US & Canada

Florida coast battered by Hurricane Hermine

Media playback is unsupported on your device
Media captionAftermath of Hurricane Hermine

The first hurricane to hit Florida in a decade has killed one person, caused severe damage and knocked out power to nearly 300,000 homes and businesses.

Now downgraded to a tropical storm, it is pushing north-eastward. Emergencies have been declared in Georgia, North Carolina, Maryland and Virginia.

A state of emergency remains in effect for most of Florida.

There are concerns over stagnant water in the state, which has been battling the mosquito-born Zika virus.

Gusts of 80mph (130km/h) caused storm surges that flooded part of the Florida coast.

In the town of Cedar Key, waters rose more than 9.5ft (2.9 metres), among the highest surges ever seen, according to the National Weather Service.

A 56-year-old man died when a tree fell on the tent he was sleeping in, local media reported.

After making landfall early on Friday, Hermine swept through Florida and Georgia.

Having weakened to a tropical storm, it entered South Carolina, where local officials have reported flooded roads, fallen trees and power outages.

But the National Hurricane Center predicted it would regain hurricane strength after emerging into the Atlantic Ocean, and a tropical storm warning was issued for parts of New Jersey, Connecticut and New York City.

It is expected the storm conditions will reach New York on Sunday.

The US Coast Guard also warned boaters and swimmers along the New York and New Jersey coasts to use caution in what is expected to be rough surf and hazardous rip currents this weekend.

Zika fears

There are also fears that the stagnant water caused by the storm surge in Florida could provide a breeding ground for mosquitoes.

There have been 47 cases of Zika in people believed to have contracted the virus through local mosquitoes, according to the Florida Department of Health.

"It is incredibly important that everyone does their part to combat the Zika virus by dumping standing water, no matter how small," Florida Governor Rick Scott told a news conference on Friday.

Image copyright AP
Image caption Hurrican Hermine caused a 9.5ft (2.9-metre) storm surge that brought whatever was in its way onto land

Police in Taylor County, Florida, that has a population of more than 20,000, said the storm had inflicted "severe damage".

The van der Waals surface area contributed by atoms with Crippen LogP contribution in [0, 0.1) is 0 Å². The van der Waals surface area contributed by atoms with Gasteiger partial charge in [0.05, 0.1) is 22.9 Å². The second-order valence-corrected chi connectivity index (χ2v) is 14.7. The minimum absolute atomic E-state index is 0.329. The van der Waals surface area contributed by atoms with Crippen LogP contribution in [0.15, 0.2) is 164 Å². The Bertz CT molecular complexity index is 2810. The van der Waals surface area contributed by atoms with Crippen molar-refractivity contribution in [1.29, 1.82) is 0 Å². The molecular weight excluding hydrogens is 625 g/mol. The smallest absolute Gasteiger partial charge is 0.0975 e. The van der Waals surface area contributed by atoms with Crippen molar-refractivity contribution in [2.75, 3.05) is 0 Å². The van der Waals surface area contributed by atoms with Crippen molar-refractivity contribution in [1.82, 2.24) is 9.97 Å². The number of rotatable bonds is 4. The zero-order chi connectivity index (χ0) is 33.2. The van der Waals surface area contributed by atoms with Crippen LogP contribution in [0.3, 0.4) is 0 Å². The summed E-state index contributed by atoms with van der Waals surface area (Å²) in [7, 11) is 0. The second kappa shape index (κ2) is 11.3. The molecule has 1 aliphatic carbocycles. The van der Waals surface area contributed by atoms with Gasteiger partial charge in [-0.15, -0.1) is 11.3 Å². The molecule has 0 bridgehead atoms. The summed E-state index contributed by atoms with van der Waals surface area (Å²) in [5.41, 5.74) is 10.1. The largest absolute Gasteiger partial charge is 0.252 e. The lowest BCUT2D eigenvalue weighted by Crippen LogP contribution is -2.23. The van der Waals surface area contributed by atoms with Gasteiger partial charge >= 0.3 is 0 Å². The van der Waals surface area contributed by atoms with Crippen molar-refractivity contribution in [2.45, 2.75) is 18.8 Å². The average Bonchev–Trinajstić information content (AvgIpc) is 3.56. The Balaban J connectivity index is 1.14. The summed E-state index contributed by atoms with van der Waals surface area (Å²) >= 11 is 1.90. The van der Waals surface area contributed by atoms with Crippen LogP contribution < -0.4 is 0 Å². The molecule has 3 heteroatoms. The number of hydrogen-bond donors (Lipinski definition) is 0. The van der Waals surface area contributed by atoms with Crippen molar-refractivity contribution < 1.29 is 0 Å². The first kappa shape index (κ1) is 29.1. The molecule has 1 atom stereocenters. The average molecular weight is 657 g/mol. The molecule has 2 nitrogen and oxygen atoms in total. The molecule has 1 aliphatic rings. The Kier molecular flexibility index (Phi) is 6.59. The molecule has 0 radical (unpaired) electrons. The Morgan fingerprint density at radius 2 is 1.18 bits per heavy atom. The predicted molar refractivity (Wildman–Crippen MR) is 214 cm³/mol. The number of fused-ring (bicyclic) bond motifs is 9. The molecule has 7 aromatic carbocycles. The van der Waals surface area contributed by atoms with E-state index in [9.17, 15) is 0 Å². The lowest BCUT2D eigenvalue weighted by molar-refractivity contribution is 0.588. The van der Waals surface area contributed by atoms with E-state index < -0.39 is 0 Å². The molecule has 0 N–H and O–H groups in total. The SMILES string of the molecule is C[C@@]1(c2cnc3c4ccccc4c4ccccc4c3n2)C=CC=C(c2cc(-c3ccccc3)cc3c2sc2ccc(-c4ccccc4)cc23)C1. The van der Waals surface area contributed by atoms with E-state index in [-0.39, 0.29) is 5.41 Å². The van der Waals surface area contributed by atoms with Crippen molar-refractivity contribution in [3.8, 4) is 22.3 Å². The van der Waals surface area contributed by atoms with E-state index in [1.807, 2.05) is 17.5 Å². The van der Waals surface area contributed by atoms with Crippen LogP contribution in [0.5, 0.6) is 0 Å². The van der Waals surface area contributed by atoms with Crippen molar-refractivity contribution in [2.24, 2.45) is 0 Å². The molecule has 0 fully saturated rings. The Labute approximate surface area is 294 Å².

In the state capital Tallahassee, at least 70,000 homes were without power at one point, affecting 60% of people in the region.

Hurricanes in the US

  • While Florida is prone to storms and storm surges, it has not seen a hurricane in close to 4,000 days
  • The last hurricane to strike Florida was Wilma in October 2005, causing five deaths and an estimated $23bn (£17bn) of damage
  • Hurricane Katrina hit Louisiana in the same year, killing nearly 2,000 people and displaced one million
  • In fact, Hermine is the first hurricane to make landfall in the US since Arthur in July 2014 - no hurricanes touched down in 2010, 2013 or 2015

The storms names that were retired - and why

What's the difference between hurricanes and typhoons?

Image copyright AP
Image caption Georgia was spared the worst, but many trees were uprooted and thousands of people were left without electricity

In Georgia, Governor Nathan Deal also declared a state of emergency, for 56 counties, but the state was spared the havoc it had expected.

"We're having a bit of a sigh of relief," said Jim Butterworth, director of the Georgia Emergency Management Agency.

But 107,000 customers were reported to be without power across the state as crews worked to repair damage.

Image copyright AP
Image caption Sea water during the hurricane ripped up huge stretches of road in Alligator Point, Florida
Image copyright Getty Images
Image caption Many places are suffering from very high water resulting from the storm surge, like here in Steinhachee, Florida
Image copyright Atlanta Journal/ AP
Image caption Much of the damage to property came from fallen trees

Hurricane scales

Category one: sustained winds of 74-95mph (119-153 km/h); some damage and power cuts

Category two: winds of 96-110mph (154-177 km/h); extensive damage

Category three: winds of 111-129mph (178-208 km/h); well-built homes suffer major damage

Category four: winds of 130-156mph (209-251 km/h); severe damage to well-built homes, most trees snapped or uprooted

Category five: winds of 157 mph (252 km/h) or higher; high percentage of homes destroyed, area uninhabitable for weeks or months

Source: NOAA

Image copyright AP
Image caption Trees were brought down in Carabelle even before the worst of the winds hit

Related Topics